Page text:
Rhoda is an extremely sexy young woman living with womanizing Air Force shrink Bob McDonald. What Bob knows and the rest of the world does not is that Rhoda's real name is AF 709, and she ... See full summary »

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1  
1965   1964  
Nominated for 1 Golden Globe. See more awards »

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Cast

Complete series cast summary:
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 Rhoda Miller 26 episodes, 1964-1965
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 Dr. Robert McDonald 21 episodes, 1964-1965
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 Peter Robinson / ... 11 episodes, 1964-1965
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 Irene Adams / ... 10 episodes, 1964-1965
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Storyline

Rhoda is an extremely sexy young woman living with womanizing Air Force shrink Bob McDonald. What Bob knows and the rest of the world does not is that Rhoda's real name is AF 709, and she is actually a sophisticated (yet naive) robot. Bob's job is to teach Rhoda how to be a "perfect" woman, and keep her identity secret from the world -- especially lecherous neighbor Peter. When actor Bob Cummings left the series in early 1965, his character was written out of the series, and Peter was given the duty of taking care of Rhoda. Written by Marty McKee <mmckee@wkio.com>

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Genres:

Comedy | Sci-Fi

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Release Date:

27 September 1964 (USA)  »

Also Known As:

Mi muñequita viviente  »

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Technical Specs

Runtime:

(26 episodes)

Sound Mix:

(Westrex Recording System)

Aspect Ratio:

1.33 : 1
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Did You Know?

Trivia

Rhoda, played by Julie Newmar, was an advanced robot. When she was asked something she did not understand her response was, "That does not compute." The show is credited with coining this phrase. See more »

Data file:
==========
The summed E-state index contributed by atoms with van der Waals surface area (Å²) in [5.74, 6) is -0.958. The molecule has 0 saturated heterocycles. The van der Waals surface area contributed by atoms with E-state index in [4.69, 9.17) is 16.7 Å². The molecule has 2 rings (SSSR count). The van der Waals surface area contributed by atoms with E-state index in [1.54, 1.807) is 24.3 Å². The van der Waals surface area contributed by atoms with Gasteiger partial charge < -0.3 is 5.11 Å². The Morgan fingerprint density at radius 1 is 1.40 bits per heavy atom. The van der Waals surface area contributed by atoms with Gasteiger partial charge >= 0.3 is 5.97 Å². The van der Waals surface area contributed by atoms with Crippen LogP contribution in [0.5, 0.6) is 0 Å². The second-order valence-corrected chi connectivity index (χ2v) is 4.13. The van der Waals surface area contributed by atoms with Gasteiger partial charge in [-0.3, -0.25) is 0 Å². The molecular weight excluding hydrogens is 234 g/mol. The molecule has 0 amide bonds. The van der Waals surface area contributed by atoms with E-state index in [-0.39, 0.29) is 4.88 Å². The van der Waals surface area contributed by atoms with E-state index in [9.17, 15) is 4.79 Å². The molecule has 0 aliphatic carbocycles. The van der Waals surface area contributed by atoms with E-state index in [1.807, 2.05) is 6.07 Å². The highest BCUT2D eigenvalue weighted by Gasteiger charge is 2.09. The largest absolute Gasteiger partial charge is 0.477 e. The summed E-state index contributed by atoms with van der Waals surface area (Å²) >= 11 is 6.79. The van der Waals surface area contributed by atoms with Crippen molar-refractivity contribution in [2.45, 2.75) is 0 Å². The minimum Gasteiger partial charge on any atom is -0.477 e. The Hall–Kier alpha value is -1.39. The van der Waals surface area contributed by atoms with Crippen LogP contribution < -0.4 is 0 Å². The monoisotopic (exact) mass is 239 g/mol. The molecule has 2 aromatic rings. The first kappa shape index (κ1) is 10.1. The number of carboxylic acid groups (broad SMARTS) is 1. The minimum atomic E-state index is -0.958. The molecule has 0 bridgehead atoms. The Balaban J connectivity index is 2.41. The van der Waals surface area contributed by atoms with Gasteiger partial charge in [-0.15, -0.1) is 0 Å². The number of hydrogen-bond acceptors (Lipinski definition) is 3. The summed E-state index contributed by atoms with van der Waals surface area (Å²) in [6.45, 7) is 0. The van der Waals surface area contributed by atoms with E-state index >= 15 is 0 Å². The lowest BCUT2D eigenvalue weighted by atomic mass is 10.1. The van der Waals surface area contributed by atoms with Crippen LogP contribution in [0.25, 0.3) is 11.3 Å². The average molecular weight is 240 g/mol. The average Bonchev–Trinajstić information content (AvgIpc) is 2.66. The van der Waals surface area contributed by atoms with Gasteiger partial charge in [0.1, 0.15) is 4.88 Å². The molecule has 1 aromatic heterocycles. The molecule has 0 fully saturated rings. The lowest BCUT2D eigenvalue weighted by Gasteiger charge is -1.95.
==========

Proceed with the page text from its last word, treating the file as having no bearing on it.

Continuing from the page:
Connections

Referenced in Gilligan's Island: Gilligan's Living Doll (1966) See more »

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User Reviews

 
I think that Julie Newmar in My living Doll was simply gorgeous!
15 June 2006 | by See all my reviews

I was very young when the series appeared on Television, however even as a boy I remember thinking about how beautiful Julie Newmar was at the time. I have a great memory about my child hood days. I hope that someone, somewhere still has all the episodes from the show. If they do, I would like to see it re-mastered into a complete DVD collection. I for one would happily buy the complete set, and I am sure that their are others, who like me would do likewise. The show was funny, and the risqué aspects totally eluded my understanding as a child, but somehow means a lot more to me as an adult, when I recall what the show was about. The show had a certain sixties innocence, and charm that I tend to appreciate about Classic Television. Something long gone now unfortunately, in the world of Television programs of today. Well there you have it, my comments relating to one of my all time favorite Television shows.

Sincerely I remain, Howard Daniel Rollins III


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